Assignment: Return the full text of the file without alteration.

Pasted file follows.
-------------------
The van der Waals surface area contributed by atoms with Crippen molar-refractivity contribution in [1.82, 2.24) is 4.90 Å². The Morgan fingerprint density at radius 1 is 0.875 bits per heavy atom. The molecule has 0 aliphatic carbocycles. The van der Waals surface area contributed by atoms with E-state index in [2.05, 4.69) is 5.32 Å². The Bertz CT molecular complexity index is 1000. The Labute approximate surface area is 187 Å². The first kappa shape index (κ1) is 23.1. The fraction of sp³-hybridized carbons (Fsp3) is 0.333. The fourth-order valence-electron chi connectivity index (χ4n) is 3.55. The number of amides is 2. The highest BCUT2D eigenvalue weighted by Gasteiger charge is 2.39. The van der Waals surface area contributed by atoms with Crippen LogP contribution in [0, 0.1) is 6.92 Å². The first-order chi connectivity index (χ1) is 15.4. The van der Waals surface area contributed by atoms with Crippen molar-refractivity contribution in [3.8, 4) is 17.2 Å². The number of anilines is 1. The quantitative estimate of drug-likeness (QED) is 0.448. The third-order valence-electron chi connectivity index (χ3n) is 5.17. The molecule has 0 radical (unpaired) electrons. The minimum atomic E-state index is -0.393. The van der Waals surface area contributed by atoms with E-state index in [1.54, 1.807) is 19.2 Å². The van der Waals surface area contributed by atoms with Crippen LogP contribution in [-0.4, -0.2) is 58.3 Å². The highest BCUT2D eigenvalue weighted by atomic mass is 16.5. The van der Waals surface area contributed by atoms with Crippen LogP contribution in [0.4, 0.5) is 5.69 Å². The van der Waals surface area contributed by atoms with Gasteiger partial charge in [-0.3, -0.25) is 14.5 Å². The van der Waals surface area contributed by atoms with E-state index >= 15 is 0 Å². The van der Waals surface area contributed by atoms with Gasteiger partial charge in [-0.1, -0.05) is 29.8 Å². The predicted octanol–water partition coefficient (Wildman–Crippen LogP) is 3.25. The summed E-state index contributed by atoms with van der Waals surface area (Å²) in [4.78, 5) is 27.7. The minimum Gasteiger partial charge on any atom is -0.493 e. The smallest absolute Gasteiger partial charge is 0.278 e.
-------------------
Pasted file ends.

The van der Waals surface area contributed by atoms with Crippen molar-refractivity contribution in [1.82, 2.24) is 4.90 Å². The Morgan fingerprint density at radius 1 is 0.875 bits per heavy atom. The molecule has 0 aliphatic carbocycles. The van der Waals surface area contributed by atoms with E-state index in [2.05, 4.69) is 5.32 Å². The Bertz CT molecular complexity index is 1000. The Labute approximate surface area is 187 Å². The first kappa shape index (κ1) is 23.1. The fraction of sp³-hybridized carbons (Fsp3) is 0.333. The fourth-order valence-electron chi connectivity index (χ4n) is 3.55. The number of amides is 2. The highest BCUT2D eigenvalue weighted by Gasteiger charge is 2.39. The van der Waals surface area contributed by atoms with Crippen LogP contribution in [0, 0.1) is 6.92 Å². The first-order chi connectivity index (χ1) is 15.4. The van der Waals surface area contributed by atoms with Crippen molar-refractivity contribution in [3.8, 4) is 17.2 Å². The number of anilines is 1. The quantitative estimate of drug-likeness (QED) is 0.448. The third-order valence-electron chi connectivity index (χ3n) is 5.17. The molecule has 0 radical (unpaired) electrons. The minimum atomic E-state index is -0.393. The van der Waals surface area contributed by atoms with E-state index in [1.54, 1.807) is 19.2 Å². The van der Waals surface area contributed by atoms with Crippen LogP contribution in [-0.4, -0.2) is 58.3 Å². The highest BCUT2D eigenvalue weighted by atomic mass is 16.5. The van der Waals surface area contributed by atoms with Crippen LogP contribution in [0.4, 0.5) is 5.69 Å². The van der Waals surface area contributed by atoms with Gasteiger partial charge in [-0.3, -0.25) is 14.5 Å². The van der Waals surface area contributed by atoms with E-state index >= 15 is 0 Å². The van der Waals surface area contributed by atoms with Gasteiger partial charge in [-0.1, -0.05) is 29.8 Å². The predicted octanol–water partition coefficient (Wildman–Crippen LogP) is 3.25. The summed E-state index contributed by atoms with van der Waals surface area (Å²) in [4.78, 5) is 27.7. The minimum Gasteiger partial charge on any atom is -0.493 e. The smallest absolute Gasteiger partial charge is 0.278 e.